If the placement officer has no leads, you are strictly on your own. In that case your procedure as to interviews is just about as I have described, though your search will take in more territory and may take a little longer. First of all, if you have any personal or family friends who can open doors for you, I wouldn't hesitate to ask a word from them to someone in the firm, at least to the effect that you are coming in for an inter view. There's no pressure here, no sweat, no hard sell, just a friendly word. You will be taken on (or not) on your own merits.

In addition you should consult the Martindale-Hubbell legal directory in your law-school library. It lists all the law firms in the communities where you want to practice. It is more than a listing, however. It contains, as well, biographical sketches of the partners and associates, together with lists of clients and other pertinent information. From Martindale pick the firms you think it might profit you to visit. Some will be in general practice; some will be specialists, possibly in tax matters or in trial work. If a firm is a small one, mostly older men, a visit would seem in order. On the other hand, the listing of many young associates should not lead you to believe that there is no room for another. It may be a rapidly expanding group.

Martindale will also indicate the firms to stay away from. Unless you have had an engineering background, for instance, or special training, don't waste your time on firms of patent attorneys.

If it is your wish to practice law with one of the departments of the government (Department of Justice, for in-Stance), you will find your problem somewhat simplified, at least so far as leg work is concerned, for there will be centralized hiring officials, operating under standard procedures. Well before the graduation date, write to the agency in which you are interested to find out about their current hiring procedures, their interviewing dates, places, and so forth. These are changed from time to time, and it would not be helpful to generalize.

Professional connection

A similar procedure is followed with respect to openings as corporation counsel. Write to, or visit, the corporation well in advance of graduation, for you will not usually get as rapid action in these large companies as you will from firms of attorneys, where the hiring practices are more direct. Take with you, or enclose in your letter, a copy of your summary sheet listing your qualifications and your background. Incidentally, many law-school seniors utilize the Christmas vacation period for these interviews where a decided time lag seems indicated.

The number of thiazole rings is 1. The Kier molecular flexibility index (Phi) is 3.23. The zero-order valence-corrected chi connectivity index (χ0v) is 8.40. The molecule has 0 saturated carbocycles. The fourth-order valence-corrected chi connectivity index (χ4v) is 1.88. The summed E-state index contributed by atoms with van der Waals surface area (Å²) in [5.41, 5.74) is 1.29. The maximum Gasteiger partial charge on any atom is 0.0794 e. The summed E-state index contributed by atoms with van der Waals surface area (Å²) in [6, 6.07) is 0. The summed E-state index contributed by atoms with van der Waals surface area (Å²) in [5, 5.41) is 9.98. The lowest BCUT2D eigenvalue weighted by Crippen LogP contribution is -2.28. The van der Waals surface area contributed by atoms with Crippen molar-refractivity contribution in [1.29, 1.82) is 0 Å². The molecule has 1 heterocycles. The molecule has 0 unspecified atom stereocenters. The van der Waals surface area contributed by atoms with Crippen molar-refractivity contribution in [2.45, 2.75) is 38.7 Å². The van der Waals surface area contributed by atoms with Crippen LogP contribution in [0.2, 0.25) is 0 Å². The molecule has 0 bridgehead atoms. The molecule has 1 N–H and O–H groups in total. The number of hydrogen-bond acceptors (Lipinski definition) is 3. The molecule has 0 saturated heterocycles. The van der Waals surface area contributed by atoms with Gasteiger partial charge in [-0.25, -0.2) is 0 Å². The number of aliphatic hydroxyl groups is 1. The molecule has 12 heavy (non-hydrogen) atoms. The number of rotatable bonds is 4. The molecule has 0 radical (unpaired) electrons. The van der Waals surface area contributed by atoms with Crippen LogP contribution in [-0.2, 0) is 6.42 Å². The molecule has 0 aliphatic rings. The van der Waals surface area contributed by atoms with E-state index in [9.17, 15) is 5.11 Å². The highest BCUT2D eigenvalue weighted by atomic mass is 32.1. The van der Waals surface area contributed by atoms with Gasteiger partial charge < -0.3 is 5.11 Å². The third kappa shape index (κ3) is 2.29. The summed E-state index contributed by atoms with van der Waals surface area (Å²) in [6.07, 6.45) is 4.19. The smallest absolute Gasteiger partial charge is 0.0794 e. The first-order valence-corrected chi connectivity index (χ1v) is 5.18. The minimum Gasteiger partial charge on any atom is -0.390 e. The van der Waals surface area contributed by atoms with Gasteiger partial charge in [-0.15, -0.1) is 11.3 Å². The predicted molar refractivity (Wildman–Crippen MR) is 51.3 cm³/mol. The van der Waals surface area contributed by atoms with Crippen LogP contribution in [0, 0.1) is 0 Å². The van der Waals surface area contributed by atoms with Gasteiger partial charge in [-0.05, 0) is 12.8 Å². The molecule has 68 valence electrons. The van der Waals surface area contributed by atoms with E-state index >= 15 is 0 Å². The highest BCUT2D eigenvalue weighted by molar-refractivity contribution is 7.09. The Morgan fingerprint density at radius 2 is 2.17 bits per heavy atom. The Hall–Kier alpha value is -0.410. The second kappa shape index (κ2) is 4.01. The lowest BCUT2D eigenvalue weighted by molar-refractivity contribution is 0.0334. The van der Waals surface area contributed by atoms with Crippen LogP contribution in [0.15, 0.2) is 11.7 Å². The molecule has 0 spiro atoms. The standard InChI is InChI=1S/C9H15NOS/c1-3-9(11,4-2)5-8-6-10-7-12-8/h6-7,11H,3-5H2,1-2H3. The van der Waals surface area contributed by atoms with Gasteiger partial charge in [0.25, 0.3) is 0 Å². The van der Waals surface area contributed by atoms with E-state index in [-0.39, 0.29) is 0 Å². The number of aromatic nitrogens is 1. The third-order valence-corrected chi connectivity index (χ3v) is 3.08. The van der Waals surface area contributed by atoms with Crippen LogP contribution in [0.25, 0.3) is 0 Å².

You must know how to keep your professional connection or how you build up your practice.

First of all, the professional malcontents will seek you out. They have a fancied grievance against some person or some situation. They have been to everyone else in town, and their matter is either litigated and lost or refused. They come to you because you are new, you are inexperienced, and you need practice. Don't become a partner with one of these adventurers. If his case had real merit, he wouldn't have found it necessary to peddle it from door to door. Your duty is to render legal help. Many of these people need, on the other hand, psychiatric assistance. You should permit anybody to use you.

Many of the cases coming to you in your opening years of practice will be trivial cases. A client just will not go to the leading lawyer in the community with a small case, even though it is meritorious. So he goes to a younger man. (The same thing is true in law firms. The cat-and-dog stuff goes to the lowest man on the totem pole.) It is extremely important that you give these cases the very best you've got.

It will be a temptation to do otherwise. You have just come from law school, where you studied the most famous cases in history. The case coming to you, however, doesn't involve the legality of what the President did, but, possibly, the legality of what some cow did.

These early cases are extremely important to you. Use all of your skill and energy in their solution, even though they appear to be trivial. In the first place you owe it to your client.

In the second place you owe it to your future. If you handle the case intelligently and energetically, you will have cast bread upon the waters. When that farmer has his big case, or his automobile accident, or when oil is struck on his farm he will figure it this way: Young Jones is a smart lawyer. What's more, if he would work as hard as he did on a cow case, what wouldn't he do with a big one!

Back, now, to the search for a suitable opening, and a final thought: All of this isn't as one-sided as it sounds. I know it takes time, and it is always something of a strain to be on the selling end. But, remember, you've got a lot to offer. You are well grounded in the law, you are energetic, and you have an agreeable personality! Somewhere there's just the spot for you, and you will find it.